Packard’s Eighth Series was first offered in August of 1930, just as the Great Depression was beginning to take hold in the United States and the market for luxurious automobiles was shrinking at an alarming rate. The declining market was of course directly related to the financial crisis, but indirectly, many buyers who could still afford such grand automobiles were wary of flaunting their wealth. Thankfully for Packard, there were still enough loyal buyers willing to spend their money on a new Eighth Series, and some were willing to spend even more on custom coachwork. New for 1931 was a line of “Individual Custom” bodies designed by the great American coachbuilders but built in-house alongside the standard catalog bodies at Packard’s Detroit works. Packard went to great lengths to tout these as true custom bodies, in spite of the fact that they were built in the main factory. Several styles were offered depending on the wheelbase specified, ranging from the very formal All-Weather Town Car Landaulet, to the sporting Convertible Victoria, Sport Cabriolet and Style #1881, the Dietrich Convertible Sedan presented here. This 5-passenger body offers the all-weather practicality of roll-up windows and a full convertible top, with the sporting feel of a Dietrich body with its laid back windscreen and low, rakish roofline. With a cost of $5,275 new, it was one of the costliest of all body styles offered that year. As a result, it is believed that just nine examples of Style 1881 were built on the 140” wheelbase, making this an exceedingly rare automobile and highly desirable among Packard enthusiasts.
On the subject of Packard Enthusiasts, this elegant 840 Dietrich comes to us from a line of well-known and hugely important collectors. The known history begins in the 1950’s when it was sold by a Mr. Miller of Los Angeles California to the famous collector of classic cars, Mr. JB Nethercutt. Mr. Nethercutt restored the Packard soon thereafter, replacing the engine with a period correct unit, as was common practice for the time. A correct transmission with synchros on the top two gears was also fitted at this time. The car was apparently in very good order, as the original wood was preserved and the body fit remains excellent. In 1963, the car changed hands into one of the most significant car collections of all time – that of one William Harrah. Mr. Harrah acquired the car with approximately 14 others and it was retained in his massive collection for 25 years. In 1988, when the Harrah collection was broken up, it went to Mr. Gordon McCall, then into a private collection where it remained before passing into another very well known collection. It remains today in wonderful condition, wearing the same high quality restoration as commissioned by the Nethercutts.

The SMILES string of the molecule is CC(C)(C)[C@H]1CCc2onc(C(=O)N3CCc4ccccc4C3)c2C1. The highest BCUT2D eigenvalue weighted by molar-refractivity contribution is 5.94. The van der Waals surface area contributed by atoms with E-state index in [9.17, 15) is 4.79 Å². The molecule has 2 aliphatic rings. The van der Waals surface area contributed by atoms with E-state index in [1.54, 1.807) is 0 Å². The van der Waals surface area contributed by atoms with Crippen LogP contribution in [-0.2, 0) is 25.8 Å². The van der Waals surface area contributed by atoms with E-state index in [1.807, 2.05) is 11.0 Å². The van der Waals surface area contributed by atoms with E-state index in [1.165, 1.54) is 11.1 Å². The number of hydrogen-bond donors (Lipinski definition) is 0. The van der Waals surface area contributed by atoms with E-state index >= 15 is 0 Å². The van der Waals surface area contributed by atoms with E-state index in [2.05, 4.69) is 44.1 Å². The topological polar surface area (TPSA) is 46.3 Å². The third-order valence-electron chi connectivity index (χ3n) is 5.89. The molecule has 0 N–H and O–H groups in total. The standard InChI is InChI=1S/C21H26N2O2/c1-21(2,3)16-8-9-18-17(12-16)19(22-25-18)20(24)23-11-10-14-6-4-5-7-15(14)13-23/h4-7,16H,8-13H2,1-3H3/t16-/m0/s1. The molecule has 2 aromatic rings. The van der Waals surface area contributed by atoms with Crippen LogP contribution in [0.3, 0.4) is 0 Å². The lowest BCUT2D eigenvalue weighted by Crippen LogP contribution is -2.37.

Finished with a tan body, dark brown fenders and belt line, and mocha colored wheels, it is a surprisingly elegant and well-judged color combination that suits the body design very well. Nicely accessorized from new, it wears dual sidemout spare wheels with polished covers, dual outside mirrors, a radiator stone guard, a wood-railed trunk rack and the iconic “Daphne at the Well” radiator mascot. It was clearly restored to a very high standard in its day and thanks to a string of passionate owners, has been maintained very well since. Today it shows with some minor paint imperfections, and a few signs of gentle use, but it remains very correct and handsomely well preserved.
A large tan cloth top operates well and appears to be in very good condition, accented by large chrome landau irons. Roll up windows and folding B-pillars seal the occupants against the elements. The windscreen opens and a subtle, adjustable visor aids in driver comfort. The elegant cabin, trimmed in tan broadcloth as per original, belies its age and shows in excellent condition. Dark tan carpets and gorgeous woodwork on the dash and door caps provide contrast to the seat upholstery. The big 385 cubic inch inline 8-cylinder engine is turned out in correct Packard green paint with properly finished porcelain manifolds, and correct clamps and hardware. The big Packard engine is a wonderful sight to behold, showing some age but still quite attractive. It runs exceptionally smoothly – a testament to its quality and the level of care it has received over the years.
With massive presence and timeless splendor, this rare and important Packard is ready to be enjoyed by its next caretaker. The passionate, careful and knowledgeable experts that owned this car in the past have ensured it has withstood the test of time with grace and elegance.
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